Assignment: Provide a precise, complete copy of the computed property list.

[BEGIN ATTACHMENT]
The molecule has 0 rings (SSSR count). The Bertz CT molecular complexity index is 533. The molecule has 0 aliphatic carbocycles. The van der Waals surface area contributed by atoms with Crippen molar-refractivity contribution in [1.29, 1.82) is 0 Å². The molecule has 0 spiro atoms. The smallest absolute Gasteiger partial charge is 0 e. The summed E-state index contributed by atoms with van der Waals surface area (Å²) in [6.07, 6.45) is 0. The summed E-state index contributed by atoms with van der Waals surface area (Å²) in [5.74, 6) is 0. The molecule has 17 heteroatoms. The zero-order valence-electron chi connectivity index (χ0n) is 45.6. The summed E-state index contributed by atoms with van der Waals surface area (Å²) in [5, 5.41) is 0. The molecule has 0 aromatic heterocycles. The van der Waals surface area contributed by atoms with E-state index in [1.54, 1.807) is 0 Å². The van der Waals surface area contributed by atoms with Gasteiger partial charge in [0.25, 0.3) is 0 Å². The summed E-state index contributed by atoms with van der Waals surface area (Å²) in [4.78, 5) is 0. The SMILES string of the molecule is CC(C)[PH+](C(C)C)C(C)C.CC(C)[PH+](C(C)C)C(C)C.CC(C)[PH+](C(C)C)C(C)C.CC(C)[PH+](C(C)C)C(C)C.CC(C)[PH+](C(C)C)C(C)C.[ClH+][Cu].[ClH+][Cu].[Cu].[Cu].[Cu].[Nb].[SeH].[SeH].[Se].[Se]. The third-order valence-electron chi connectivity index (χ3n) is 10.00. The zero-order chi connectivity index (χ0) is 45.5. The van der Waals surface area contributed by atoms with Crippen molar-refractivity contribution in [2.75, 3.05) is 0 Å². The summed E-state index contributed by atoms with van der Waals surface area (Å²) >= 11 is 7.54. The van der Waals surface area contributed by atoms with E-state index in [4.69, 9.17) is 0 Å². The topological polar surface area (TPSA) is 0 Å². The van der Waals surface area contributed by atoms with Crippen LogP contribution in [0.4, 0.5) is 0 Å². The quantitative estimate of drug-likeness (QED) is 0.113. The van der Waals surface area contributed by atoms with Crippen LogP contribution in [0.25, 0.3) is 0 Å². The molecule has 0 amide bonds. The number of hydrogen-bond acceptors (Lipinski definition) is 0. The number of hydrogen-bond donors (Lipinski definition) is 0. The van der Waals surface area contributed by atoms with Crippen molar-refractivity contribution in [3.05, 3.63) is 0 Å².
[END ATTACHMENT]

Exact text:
The molecule has 0 rings (SSSR count). The Bertz CT molecular complexity index is 533. The molecule has 0 aliphatic carbocycles. The van der Waals surface area contributed by atoms with Crippen molar-refractivity contribution in [1.29, 1.82) is 0 Å². The molecule has 0 spiro atoms. The smallest absolute Gasteiger partial charge is 0 e. The summed E-state index contributed by atoms with van der Waals surface area (Å²) in [6.07, 6.45) is 0. The summed E-state index contributed by atoms with van der Waals surface area (Å²) in [5.74, 6) is 0. The molecule has 17 heteroatoms. The zero-order valence-electron chi connectivity index (χ0n) is 45.6. The summed E-state index contributed by atoms with van der Waals surface area (Å²) in [5, 5.41) is 0. The molecule has 0 aromatic heterocycles. The van der Waals surface area contributed by atoms with E-state index in [1.54, 1.807) is 0 Å². The van der Waals surface area contributed by atoms with Gasteiger partial charge in [0.25, 0.3) is 0 Å². The summed E-state index contributed by atoms with van der Waals surface area (Å²) in [4.78, 5) is 0. The SMILES string of the molecule is CC(C)[PH+](C(C)C)C(C)C.CC(C)[PH+](C(C)C)C(C)C.CC(C)[PH+](C(C)C)C(C)C.CC(C)[PH+](C(C)C)C(C)C.CC(C)[PH+](C(C)C)C(C)C.[ClH+][Cu].[ClH+][Cu].[Cu].[Cu].[Cu].[Nb].[SeH].[SeH].[Se].[Se]. The third-order valence-electron chi connectivity index (χ3n) is 10.00. The zero-order chi connectivity index (χ0) is 45.5. The van der Waals surface area contributed by atoms with Crippen molar-refractivity contribution in [2.75, 3.05) is 0 Å². The summed E-state index contributed by atoms with van der Waals surface area (Å²) >= 11 is 7.54. The van der Waals surface area contributed by atoms with E-state index in [4.69, 9.17) is 0 Å². The topological polar surface area (TPSA) is 0 Å². The van der Waals surface area contributed by atoms with Crippen LogP contribution in [0.4, 0.5) is 0 Å². The quantitative estimate of drug-likeness (QED) is 0.113. The van der Waals surface area contributed by atoms with Crippen LogP contribution in [0.25, 0.3) is 0 Å². The molecule has 0 amide bonds. The number of hydrogen-bond acceptors (Lipinski definition) is 0. The number of hydrogen-bond donors (Lipinski definition) is 0. The van der Waals surface area contributed by atoms with Crippen molar-refractivity contribution in [3.05, 3.63) is 0 Å².